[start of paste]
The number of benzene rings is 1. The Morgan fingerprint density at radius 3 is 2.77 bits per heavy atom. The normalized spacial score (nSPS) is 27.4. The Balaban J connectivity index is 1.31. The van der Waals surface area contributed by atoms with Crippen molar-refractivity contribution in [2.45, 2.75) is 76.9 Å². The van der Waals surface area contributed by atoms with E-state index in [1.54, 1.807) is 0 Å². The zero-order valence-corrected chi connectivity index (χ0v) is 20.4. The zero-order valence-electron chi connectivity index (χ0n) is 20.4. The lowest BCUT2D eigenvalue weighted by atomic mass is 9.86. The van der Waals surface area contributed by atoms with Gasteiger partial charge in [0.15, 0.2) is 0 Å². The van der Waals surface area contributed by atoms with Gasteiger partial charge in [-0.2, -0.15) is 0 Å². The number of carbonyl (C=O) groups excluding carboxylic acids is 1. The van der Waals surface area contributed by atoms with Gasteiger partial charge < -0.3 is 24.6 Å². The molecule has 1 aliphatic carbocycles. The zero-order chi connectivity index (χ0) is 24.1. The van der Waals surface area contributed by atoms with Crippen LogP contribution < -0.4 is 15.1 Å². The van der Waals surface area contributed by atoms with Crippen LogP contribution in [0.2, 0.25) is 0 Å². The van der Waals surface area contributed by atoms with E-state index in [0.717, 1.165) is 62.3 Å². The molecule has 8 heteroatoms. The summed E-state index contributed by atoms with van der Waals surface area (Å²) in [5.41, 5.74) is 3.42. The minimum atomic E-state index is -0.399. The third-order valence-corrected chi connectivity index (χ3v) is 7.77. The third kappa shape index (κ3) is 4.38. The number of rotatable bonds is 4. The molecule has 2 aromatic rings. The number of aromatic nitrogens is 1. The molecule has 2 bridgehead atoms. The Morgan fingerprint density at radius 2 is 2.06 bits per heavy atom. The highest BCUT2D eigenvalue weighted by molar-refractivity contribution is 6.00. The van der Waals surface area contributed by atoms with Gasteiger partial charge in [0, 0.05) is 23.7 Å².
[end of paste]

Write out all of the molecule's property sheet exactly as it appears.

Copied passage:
The number of benzene rings is 1. The Morgan fingerprint density at radius 3 is 2.77 bits per heavy atom. The normalized spacial score (nSPS) is 27.4. The Balaban J connectivity index is 1.31. The van der Waals surface area contributed by atoms with Crippen molar-refractivity contribution in [2.45, 2.75) is 76.9 Å². The van der Waals surface area contributed by atoms with E-state index in [1.54, 1.807) is 0 Å². The zero-order valence-corrected chi connectivity index (χ0v) is 20.4. The zero-order valence-electron chi connectivity index (χ0n) is 20.4. The lowest BCUT2D eigenvalue weighted by atomic mass is 9.86. The van der Waals surface area contributed by atoms with Gasteiger partial charge in [0.15, 0.2) is 0 Å². The van der Waals surface area contributed by atoms with Gasteiger partial charge in [-0.2, -0.15) is 0 Å². The number of carbonyl (C=O) groups excluding carboxylic acids is 1. The van der Waals surface area contributed by atoms with Gasteiger partial charge < -0.3 is 24.6 Å². The molecule has 1 aliphatic carbocycles. The zero-order chi connectivity index (χ0) is 24.1. The van der Waals surface area contributed by atoms with Crippen LogP contribution < -0.4 is 15.1 Å². The van der Waals surface area contributed by atoms with Crippen LogP contribution in [0.2, 0.25) is 0 Å². The van der Waals surface area contributed by atoms with E-state index in [0.717, 1.165) is 62.3 Å². The molecule has 8 heteroatoms. The summed E-state index contributed by atoms with van der Waals surface area (Å²) in [5.41, 5.74) is 3.42. The minimum atomic E-state index is -0.399. The third-order valence-corrected chi connectivity index (χ3v) is 7.77. The third kappa shape index (κ3) is 4.38. The number of rotatable bonds is 4. The molecule has 2 aromatic rings. The number of aromatic nitrogens is 1. The molecule has 2 bridgehead atoms. The Morgan fingerprint density at radius 2 is 2.06 bits per heavy atom. The highest BCUT2D eigenvalue weighted by molar-refractivity contribution is 6.00. The van der Waals surface area contributed by atoms with Gasteiger partial charge in [0, 0.05) is 23.7 Å².